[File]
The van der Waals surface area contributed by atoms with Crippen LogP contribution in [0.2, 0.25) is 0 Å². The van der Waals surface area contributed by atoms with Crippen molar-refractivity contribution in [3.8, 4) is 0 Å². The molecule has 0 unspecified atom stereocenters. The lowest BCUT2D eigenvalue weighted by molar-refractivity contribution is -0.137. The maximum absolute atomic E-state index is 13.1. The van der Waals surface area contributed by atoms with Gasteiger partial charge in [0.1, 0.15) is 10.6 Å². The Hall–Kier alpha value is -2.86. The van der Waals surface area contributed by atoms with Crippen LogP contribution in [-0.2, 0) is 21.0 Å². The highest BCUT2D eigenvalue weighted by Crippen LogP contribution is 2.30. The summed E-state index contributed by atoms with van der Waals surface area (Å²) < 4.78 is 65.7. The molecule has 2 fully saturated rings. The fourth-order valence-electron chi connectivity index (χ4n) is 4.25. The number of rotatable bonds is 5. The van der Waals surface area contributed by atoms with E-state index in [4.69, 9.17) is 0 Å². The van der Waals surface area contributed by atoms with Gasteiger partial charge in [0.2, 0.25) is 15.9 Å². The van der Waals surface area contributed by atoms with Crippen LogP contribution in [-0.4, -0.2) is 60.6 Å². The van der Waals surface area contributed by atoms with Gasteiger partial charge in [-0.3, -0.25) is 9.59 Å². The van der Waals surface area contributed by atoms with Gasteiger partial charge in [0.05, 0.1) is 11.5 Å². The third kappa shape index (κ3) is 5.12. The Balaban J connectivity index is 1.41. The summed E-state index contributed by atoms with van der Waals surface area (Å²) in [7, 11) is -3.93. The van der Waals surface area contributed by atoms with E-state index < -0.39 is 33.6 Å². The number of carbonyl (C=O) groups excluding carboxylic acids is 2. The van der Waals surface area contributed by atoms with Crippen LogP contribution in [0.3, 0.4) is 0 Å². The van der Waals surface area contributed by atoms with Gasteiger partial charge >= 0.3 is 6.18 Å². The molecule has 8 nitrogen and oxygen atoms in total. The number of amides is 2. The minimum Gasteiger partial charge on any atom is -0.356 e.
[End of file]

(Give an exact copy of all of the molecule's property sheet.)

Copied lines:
The van der Waals surface area contributed by atoms with Crippen LogP contribution in [0.2, 0.25) is 0 Å². The van der Waals surface area contributed by atoms with Crippen molar-refractivity contribution in [3.8, 4) is 0 Å². The molecule has 0 unspecified atom stereocenters. The lowest BCUT2D eigenvalue weighted by molar-refractivity contribution is -0.137. The maximum absolute atomic E-state index is 13.1. The van der Waals surface area contributed by atoms with Gasteiger partial charge in [0.1, 0.15) is 10.6 Å². The Hall–Kier alpha value is -2.86. The van der Waals surface area contributed by atoms with Crippen LogP contribution in [-0.2, 0) is 21.0 Å². The highest BCUT2D eigenvalue weighted by Crippen LogP contribution is 2.30. The summed E-state index contributed by atoms with van der Waals surface area (Å²) < 4.78 is 65.7. The molecule has 2 fully saturated rings. The fourth-order valence-electron chi connectivity index (χ4n) is 4.25. The number of rotatable bonds is 5. The van der Waals surface area contributed by atoms with E-state index in [4.69, 9.17) is 0 Å². The van der Waals surface area contributed by atoms with Gasteiger partial charge in [0.2, 0.25) is 15.9 Å². The van der Waals surface area contributed by atoms with Crippen LogP contribution in [-0.4, -0.2) is 60.6 Å². The van der Waals surface area contributed by atoms with Gasteiger partial charge in [-0.3, -0.25) is 9.59 Å². The van der Waals surface area contributed by atoms with Gasteiger partial charge in [0.05, 0.1) is 11.5 Å². The third kappa shape index (κ3) is 5.12. The Balaban J connectivity index is 1.41. The summed E-state index contributed by atoms with van der Waals surface area (Å²) in [7, 11) is -3.93. The van der Waals surface area contributed by atoms with E-state index < -0.39 is 33.6 Å². The number of carbonyl (C=O) groups excluding carboxylic acids is 2. The van der Waals surface area contributed by atoms with Crippen LogP contribution in [0.3, 0.4) is 0 Å². The van der Waals surface area contributed by atoms with Gasteiger partial charge >= 0.3 is 6.18 Å². The molecule has 8 nitrogen and oxygen atoms in total. The number of amides is 2. The minimum Gasteiger partial charge on any atom is -0.356 e.